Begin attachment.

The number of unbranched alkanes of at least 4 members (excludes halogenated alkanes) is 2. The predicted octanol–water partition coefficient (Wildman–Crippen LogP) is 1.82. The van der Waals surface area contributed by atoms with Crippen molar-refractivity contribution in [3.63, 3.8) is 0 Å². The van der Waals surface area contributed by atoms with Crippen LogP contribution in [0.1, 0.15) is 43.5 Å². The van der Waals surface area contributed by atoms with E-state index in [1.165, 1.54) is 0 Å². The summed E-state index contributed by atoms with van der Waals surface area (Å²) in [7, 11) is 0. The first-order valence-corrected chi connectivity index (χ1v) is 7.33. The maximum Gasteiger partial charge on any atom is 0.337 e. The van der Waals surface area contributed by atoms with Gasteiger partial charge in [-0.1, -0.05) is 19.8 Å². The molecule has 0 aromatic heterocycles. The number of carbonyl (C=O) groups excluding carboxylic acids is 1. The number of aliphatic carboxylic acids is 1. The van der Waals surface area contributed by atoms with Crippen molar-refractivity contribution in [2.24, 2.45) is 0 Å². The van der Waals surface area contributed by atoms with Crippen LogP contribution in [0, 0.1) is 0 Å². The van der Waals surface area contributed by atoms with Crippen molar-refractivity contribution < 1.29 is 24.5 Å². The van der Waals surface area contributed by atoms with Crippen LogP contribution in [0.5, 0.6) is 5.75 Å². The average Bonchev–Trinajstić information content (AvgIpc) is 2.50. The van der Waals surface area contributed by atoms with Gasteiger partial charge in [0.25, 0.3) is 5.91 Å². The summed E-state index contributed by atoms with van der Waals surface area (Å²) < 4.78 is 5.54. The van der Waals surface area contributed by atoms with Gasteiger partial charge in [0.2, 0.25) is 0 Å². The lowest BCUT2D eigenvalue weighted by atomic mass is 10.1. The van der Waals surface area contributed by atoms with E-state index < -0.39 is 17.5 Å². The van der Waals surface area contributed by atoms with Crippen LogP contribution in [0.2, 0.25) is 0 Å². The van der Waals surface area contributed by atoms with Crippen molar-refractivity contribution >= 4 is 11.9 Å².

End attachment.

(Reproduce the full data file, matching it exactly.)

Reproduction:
The number of unbranched alkanes of at least 4 members (excludes halogenated alkanes) is 2. The predicted octanol–water partition coefficient (Wildman–Crippen LogP) is 1.82. The van der Waals surface area contributed by atoms with Crippen molar-refractivity contribution in [3.63, 3.8) is 0 Å². The van der Waals surface area contributed by atoms with Crippen LogP contribution in [0.1, 0.15) is 43.5 Å². The van der Waals surface area contributed by atoms with E-state index in [1.165, 1.54) is 0 Å². The summed E-state index contributed by atoms with van der Waals surface area (Å²) in [7, 11) is 0. The first-order valence-corrected chi connectivity index (χ1v) is 7.33. The maximum Gasteiger partial charge on any atom is 0.337 e. The van der Waals surface area contributed by atoms with Gasteiger partial charge in [-0.1, -0.05) is 19.8 Å². The molecule has 0 aromatic heterocycles. The number of carbonyl (C=O) groups excluding carboxylic acids is 1. The number of aliphatic carboxylic acids is 1. The van der Waals surface area contributed by atoms with Crippen molar-refractivity contribution in [2.24, 2.45) is 0 Å². The van der Waals surface area contributed by atoms with Crippen LogP contribution in [0, 0.1) is 0 Å². The van der Waals surface area contributed by atoms with Crippen molar-refractivity contribution < 1.29 is 24.5 Å². The van der Waals surface area contributed by atoms with Crippen LogP contribution in [0.5, 0.6) is 5.75 Å². The average Bonchev–Trinajstić information content (AvgIpc) is 2.50. The van der Waals surface area contributed by atoms with Gasteiger partial charge in [0.25, 0.3) is 5.91 Å². The summed E-state index contributed by atoms with van der Waals surface area (Å²) < 4.78 is 5.54. The van der Waals surface area contributed by atoms with Gasteiger partial charge in [0.2, 0.25) is 0 Å². The lowest BCUT2D eigenvalue weighted by atomic mass is 10.1. The van der Waals surface area contributed by atoms with E-state index < -0.39 is 17.5 Å². The van der Waals surface area contributed by atoms with Crippen LogP contribution in [0.2, 0.25) is 0 Å². The van der Waals surface area contributed by atoms with Crippen molar-refractivity contribution >= 4 is 11.9 Å².